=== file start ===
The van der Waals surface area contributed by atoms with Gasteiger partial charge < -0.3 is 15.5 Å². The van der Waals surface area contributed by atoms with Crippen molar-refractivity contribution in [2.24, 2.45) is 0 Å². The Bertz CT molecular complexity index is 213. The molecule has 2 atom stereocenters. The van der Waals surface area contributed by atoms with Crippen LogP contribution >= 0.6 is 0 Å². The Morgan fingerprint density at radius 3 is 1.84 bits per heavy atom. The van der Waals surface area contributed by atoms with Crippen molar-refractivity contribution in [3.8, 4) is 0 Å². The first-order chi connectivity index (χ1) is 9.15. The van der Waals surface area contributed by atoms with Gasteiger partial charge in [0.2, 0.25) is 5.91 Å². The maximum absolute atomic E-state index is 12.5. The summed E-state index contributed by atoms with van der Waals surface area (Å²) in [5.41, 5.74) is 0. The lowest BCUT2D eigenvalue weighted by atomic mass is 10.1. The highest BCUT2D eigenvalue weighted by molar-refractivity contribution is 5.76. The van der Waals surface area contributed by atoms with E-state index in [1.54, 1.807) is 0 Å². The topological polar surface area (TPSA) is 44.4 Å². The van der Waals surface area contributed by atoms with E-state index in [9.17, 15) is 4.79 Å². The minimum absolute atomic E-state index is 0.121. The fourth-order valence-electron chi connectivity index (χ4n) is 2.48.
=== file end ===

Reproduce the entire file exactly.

The van der Waals surface area contributed by atoms with Gasteiger partial charge < -0.3 is 15.5 Å². The van der Waals surface area contributed by atoms with Crippen molar-refractivity contribution in [2.24, 2.45) is 0 Å². The Bertz CT molecular complexity index is 213. The molecule has 2 atom stereocenters. The van der Waals surface area contributed by atoms with Crippen LogP contribution >= 0.6 is 0 Å². The Morgan fingerprint density at radius 3 is 1.84 bits per heavy atom. The van der Waals surface area contributed by atoms with Crippen molar-refractivity contribution in [3.8, 4) is 0 Å². The first-order chi connectivity index (χ1) is 9.15. The van der Waals surface area contributed by atoms with Gasteiger partial charge in [0.2, 0.25) is 5.91 Å². The maximum absolute atomic E-state index is 12.5. The summed E-state index contributed by atoms with van der Waals surface area (Å²) in [5.41, 5.74) is 0. The lowest BCUT2D eigenvalue weighted by atomic mass is 10.1. The highest BCUT2D eigenvalue weighted by molar-refractivity contribution is 5.76. The van der Waals surface area contributed by atoms with E-state index in [1.54, 1.807) is 0 Å². The topological polar surface area (TPSA) is 44.4 Å². The van der Waals surface area contributed by atoms with E-state index in [9.17, 15) is 4.79 Å². The minimum absolute atomic E-state index is 0.121. The fourth-order valence-electron chi connectivity index (χ4n) is 2.48.